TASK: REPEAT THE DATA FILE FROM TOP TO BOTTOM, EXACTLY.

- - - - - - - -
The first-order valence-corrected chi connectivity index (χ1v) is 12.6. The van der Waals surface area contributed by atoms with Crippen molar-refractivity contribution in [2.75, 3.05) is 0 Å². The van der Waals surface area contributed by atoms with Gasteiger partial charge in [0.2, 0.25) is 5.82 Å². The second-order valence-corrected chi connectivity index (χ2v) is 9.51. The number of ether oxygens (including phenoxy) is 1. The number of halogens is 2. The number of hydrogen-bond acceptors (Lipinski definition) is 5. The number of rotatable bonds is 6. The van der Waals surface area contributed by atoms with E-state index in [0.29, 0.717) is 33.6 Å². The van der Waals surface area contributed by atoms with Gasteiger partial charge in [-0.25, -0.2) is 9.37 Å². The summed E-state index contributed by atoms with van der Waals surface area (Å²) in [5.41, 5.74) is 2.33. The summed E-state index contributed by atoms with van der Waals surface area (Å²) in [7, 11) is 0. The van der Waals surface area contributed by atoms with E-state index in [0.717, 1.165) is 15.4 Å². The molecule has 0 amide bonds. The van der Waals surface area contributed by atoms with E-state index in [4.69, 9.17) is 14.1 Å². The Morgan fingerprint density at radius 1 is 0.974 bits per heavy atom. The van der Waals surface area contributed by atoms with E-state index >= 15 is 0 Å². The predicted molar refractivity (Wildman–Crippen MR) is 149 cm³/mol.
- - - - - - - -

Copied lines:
The first-order valence-corrected chi connectivity index (χ1v) is 12.6. The van der Waals surface area contributed by atoms with Crippen molar-refractivity contribution in [2.75, 3.05) is 0 Å². The van der Waals surface area contributed by atoms with Gasteiger partial charge in [0.2, 0.25) is 5.82 Å². The second-order valence-corrected chi connectivity index (χ2v) is 9.51. The number of ether oxygens (including phenoxy) is 1. The number of halogens is 2. The number of hydrogen-bond acceptors (Lipinski definition) is 5. The number of rotatable bonds is 6. The van der Waals surface area contributed by atoms with E-state index in [0.29, 0.717) is 33.6 Å². The van der Waals surface area contributed by atoms with Gasteiger partial charge in [-0.25, -0.2) is 9.37 Å². The summed E-state index contributed by atoms with van der Waals surface area (Å²) in [5.41, 5.74) is 2.33. The summed E-state index contributed by atoms with van der Waals surface area (Å²) in [7, 11) is 0. The van der Waals surface area contributed by atoms with E-state index in [0.717, 1.165) is 15.4 Å². The molecule has 0 amide bonds. The van der Waals surface area contributed by atoms with E-state index in [4.69, 9.17) is 14.1 Å². The Morgan fingerprint density at radius 1 is 0.974 bits per heavy atom. The van der Waals surface area contributed by atoms with E-state index >= 15 is 0 Å². The predicted molar refractivity (Wildman–Crippen MR) is 149 cm³/mol.